Elaine Scarry’s concept of “substantiation” may be relevant here. As she remarks, at times of social crisis, “the sheer material factualness of the human body will be borrowed to lend [. . .] the aura of ‘realness’ and ‘certainty.’”5 It is this substantiation that suffuses the injuring and killing of bodies in war with motivation and meaning; filmmakers similarly draw on this aura of “realness” to imbue their films with “medieval” comments on modern social conflicts. From the torture and beheading of William Wallace in Braveheart (Mel Gibson, 1995) to the severing of a rebel’s ear in King Arthur: Legend of the Sword (Guy Ritchie, 2017), the cinematic figure of the dismembered or decapitated body variously emphasizes villainy, motivates action, and comments on nationhood and class. Equally important, it expresses discomfort with both religious ideals and national identity as filmmakers attempt to reconcile faith and history with modern democratic ideals. Where these films’ use of dismemberment often falls apart, so to speak, is in their efforts to insist on a universally fragile human body even as race, class, and gender in the films amply illustrate that not all bodies are treated equally. As Laila Dawney argues, building on Scarry’s ideas, “Broken bodies affect us because we have a capacity to feel pain and to imagine the pain of others, but only if we feel that their pain matters.”6 An unproblematic bodily identity is ultimately elusive for contemporary films depicting deeply divided societies, whose commentary on the role of faith in politics is inflected by an ultimate focus on the white male Christian. In this essay, I examine three films—Robin Hood: Prince of Thieves, Kingdom of Heaven (Ridley Scott, 2005), and Pilgrimage (Brendan Muldowney, 2017)—that deploy bodily mutilation and decapitation in foregrounding fractures in Christianity, distinguishing prejudiced and self-interested Christianity from a more tolerant and compassionate version. In the process, the specifics of ethnic and religious identity are frequently elided, indicating that modern society has been no more successful than the fictionalized medieval past in healing its own social ruptures.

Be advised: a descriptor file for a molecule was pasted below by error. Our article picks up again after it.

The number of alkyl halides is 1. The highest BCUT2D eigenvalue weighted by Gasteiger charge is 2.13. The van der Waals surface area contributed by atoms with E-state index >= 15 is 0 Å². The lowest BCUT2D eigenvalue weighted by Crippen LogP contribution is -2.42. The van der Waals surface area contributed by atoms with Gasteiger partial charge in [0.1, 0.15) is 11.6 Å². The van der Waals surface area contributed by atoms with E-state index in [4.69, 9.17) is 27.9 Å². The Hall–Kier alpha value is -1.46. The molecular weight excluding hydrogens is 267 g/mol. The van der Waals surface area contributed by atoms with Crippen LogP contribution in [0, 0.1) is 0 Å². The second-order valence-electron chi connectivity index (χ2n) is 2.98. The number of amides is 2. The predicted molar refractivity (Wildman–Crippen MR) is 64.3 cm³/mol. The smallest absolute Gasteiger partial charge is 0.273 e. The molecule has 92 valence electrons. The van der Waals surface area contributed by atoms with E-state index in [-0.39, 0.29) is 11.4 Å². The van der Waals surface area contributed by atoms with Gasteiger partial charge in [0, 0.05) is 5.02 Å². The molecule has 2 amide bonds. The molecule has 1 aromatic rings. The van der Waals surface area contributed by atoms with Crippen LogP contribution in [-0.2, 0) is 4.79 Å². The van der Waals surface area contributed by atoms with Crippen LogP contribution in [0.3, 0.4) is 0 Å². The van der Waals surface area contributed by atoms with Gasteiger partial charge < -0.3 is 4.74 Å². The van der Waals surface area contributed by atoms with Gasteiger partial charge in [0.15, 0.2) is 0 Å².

The opening of Robin Hood: Prince of Thieves, in which Robin of Locksley (Kevin Costner) witnesses a Muslim guard chopping off a fellow prisoner’s hand, is often derided as indicative of the film’s stereotypical representation of Muslims and its facile attempts to inject diversity with the character of Azeem (Morgan Freeman), a Muslim who helps Robin escape from prison and becomes his supporter and confidant.7 Meriem Pagès finds Azeem an inadequate counter to the initial negative representation of Muslims, reflecting an American society that values diversity—as long as it takes the form of a few highly skilled exceptions among a white majority.8 Kathleen Biddick, meanwhile, suggests that the contrast between Azeem and the prison guards might be read in the context of the Persian Gulf War—waged in January and February of 1991, between the filming of Prince of Thieves in fall 1990 and its final edit and release in June 1991—and a “new Orientalism, governed by a new imperialism that pits progressive Arabs against Islamic fundamentalists.”9 Another reading, however, is enabled by contextualizing the hand amputation with other examples of dismemberment perpetrated by the Sheriff of Nottingham (Alan Rickman), the film’s villain.